Operating a park vessel in sea conditions greater than five feet and actually rescueing someone in these conditions is an amazing feeling.
APIS was a fairly new park, and no one that I knew had even heard of it. But I loved Lake Superior, and headed north in my white Rambler station wagon.
He’s dad to the “littlest light keeper,” contributed to the vibrant paddling opportunities the park now offers, and is on a mission to support the park in a new way.
This Logbook entry includes a harrowing night trying to prevent storm winds from destroying sailboats docked at Rocky Island.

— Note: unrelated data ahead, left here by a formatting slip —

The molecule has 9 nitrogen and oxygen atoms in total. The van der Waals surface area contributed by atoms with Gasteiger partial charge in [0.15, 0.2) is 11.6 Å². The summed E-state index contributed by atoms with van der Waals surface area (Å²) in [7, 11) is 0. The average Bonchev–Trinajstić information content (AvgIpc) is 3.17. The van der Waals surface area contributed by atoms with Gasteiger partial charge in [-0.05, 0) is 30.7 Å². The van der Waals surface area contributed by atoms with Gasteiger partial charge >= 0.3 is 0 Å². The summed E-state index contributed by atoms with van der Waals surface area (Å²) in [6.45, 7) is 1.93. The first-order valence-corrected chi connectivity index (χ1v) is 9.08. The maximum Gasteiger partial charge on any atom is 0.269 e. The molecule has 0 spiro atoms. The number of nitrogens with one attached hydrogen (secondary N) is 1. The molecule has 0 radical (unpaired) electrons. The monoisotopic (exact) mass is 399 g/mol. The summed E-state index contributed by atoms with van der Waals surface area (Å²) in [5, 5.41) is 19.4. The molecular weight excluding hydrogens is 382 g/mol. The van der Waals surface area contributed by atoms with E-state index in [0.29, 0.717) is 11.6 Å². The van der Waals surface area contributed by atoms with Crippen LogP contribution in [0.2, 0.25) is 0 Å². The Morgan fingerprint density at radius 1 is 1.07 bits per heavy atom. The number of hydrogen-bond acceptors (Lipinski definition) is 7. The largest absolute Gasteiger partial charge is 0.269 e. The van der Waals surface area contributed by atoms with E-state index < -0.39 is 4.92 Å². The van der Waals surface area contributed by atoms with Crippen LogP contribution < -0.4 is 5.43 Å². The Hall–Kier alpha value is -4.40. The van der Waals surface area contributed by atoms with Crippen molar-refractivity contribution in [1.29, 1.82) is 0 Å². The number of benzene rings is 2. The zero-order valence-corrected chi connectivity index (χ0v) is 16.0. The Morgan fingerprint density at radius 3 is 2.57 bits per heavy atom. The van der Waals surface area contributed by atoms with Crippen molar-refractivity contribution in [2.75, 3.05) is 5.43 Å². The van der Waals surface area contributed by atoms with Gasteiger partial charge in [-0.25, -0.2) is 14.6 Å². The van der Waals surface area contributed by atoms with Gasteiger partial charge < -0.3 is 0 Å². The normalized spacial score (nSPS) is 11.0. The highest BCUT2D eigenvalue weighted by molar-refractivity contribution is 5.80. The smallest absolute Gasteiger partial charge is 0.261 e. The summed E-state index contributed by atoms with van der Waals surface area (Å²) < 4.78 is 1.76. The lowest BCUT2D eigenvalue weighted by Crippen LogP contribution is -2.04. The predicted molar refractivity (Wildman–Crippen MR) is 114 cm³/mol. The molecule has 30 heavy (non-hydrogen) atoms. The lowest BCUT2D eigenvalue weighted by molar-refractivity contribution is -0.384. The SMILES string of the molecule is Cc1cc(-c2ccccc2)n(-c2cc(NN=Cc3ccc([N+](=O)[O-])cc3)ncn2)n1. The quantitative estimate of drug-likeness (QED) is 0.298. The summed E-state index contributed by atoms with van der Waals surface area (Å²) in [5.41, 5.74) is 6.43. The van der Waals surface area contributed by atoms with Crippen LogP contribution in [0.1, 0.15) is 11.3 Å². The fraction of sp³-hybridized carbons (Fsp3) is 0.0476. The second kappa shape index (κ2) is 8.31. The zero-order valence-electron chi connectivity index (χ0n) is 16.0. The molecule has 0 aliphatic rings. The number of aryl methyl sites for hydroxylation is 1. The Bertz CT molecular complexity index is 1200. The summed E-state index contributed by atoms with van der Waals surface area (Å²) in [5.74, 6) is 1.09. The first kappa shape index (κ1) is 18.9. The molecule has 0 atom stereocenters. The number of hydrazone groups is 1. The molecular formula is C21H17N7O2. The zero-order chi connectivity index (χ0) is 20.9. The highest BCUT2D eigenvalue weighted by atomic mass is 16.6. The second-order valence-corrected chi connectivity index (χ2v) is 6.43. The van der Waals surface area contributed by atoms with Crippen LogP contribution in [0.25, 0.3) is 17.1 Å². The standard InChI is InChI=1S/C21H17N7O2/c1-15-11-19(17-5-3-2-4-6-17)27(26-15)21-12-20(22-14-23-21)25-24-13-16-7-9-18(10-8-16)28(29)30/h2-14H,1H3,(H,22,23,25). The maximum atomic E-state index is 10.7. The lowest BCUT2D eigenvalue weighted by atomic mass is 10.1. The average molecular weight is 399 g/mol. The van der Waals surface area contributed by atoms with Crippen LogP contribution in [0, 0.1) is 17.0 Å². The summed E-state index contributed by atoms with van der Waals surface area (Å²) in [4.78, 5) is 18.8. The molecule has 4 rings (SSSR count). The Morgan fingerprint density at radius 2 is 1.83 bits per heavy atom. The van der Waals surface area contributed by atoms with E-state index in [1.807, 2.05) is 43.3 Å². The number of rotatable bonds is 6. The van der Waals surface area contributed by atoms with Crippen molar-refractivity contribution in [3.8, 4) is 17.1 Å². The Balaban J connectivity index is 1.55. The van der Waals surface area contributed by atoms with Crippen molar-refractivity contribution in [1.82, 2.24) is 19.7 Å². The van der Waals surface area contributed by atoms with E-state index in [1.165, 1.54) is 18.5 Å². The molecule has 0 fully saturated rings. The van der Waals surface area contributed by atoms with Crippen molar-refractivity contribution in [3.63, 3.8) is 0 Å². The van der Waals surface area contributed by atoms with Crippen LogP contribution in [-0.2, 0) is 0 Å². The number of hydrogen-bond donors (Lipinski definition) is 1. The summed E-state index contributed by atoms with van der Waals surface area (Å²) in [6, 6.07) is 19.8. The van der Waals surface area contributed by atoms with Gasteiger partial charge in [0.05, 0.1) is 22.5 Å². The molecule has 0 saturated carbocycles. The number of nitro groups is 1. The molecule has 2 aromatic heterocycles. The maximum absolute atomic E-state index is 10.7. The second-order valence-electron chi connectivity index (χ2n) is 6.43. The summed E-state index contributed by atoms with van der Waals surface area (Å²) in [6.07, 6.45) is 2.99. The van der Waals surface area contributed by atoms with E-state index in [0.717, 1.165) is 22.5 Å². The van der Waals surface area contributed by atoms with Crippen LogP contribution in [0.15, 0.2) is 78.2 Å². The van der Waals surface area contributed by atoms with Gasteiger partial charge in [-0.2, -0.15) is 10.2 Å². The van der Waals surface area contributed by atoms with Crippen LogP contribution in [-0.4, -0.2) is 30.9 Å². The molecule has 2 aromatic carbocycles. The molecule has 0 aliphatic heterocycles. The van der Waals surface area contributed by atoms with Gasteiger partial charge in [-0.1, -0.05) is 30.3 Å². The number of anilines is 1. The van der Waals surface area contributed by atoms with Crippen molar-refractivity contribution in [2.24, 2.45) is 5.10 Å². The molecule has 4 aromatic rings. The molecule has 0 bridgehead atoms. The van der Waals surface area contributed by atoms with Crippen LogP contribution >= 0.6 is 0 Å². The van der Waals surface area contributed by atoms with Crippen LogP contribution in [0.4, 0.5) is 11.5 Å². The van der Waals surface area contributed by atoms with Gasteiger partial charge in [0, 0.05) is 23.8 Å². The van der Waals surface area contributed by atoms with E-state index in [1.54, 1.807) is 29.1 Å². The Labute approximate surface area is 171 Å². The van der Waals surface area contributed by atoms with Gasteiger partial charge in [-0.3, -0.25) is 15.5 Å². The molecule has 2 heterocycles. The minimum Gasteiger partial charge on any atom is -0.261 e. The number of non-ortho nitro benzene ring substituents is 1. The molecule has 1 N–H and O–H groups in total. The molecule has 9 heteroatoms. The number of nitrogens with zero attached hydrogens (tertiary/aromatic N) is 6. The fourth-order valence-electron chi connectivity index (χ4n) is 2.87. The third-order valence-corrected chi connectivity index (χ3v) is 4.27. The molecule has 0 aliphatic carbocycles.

Vicki’s work outside the Raspberry Island lighthouse decades ago is still growing strong today.
Jim Dahlstrom’s logbook entry spans the seasons and the generations.
Kayci is the fourth generation of her family to work for the National Park Service. She served as Chief of Interpretation and Resource Education.
This former interpretive ranger says he desperately wanted to see a bear on the islands. What happened is a story he will never forget.
“I will always look back at my time at Apostle Islands with great fondness, great memories and great friends. I would do it all again if I could.”
This is the first in our series called “Lakeshore Logbook,” a collection of memories provided by former National Park Service employees.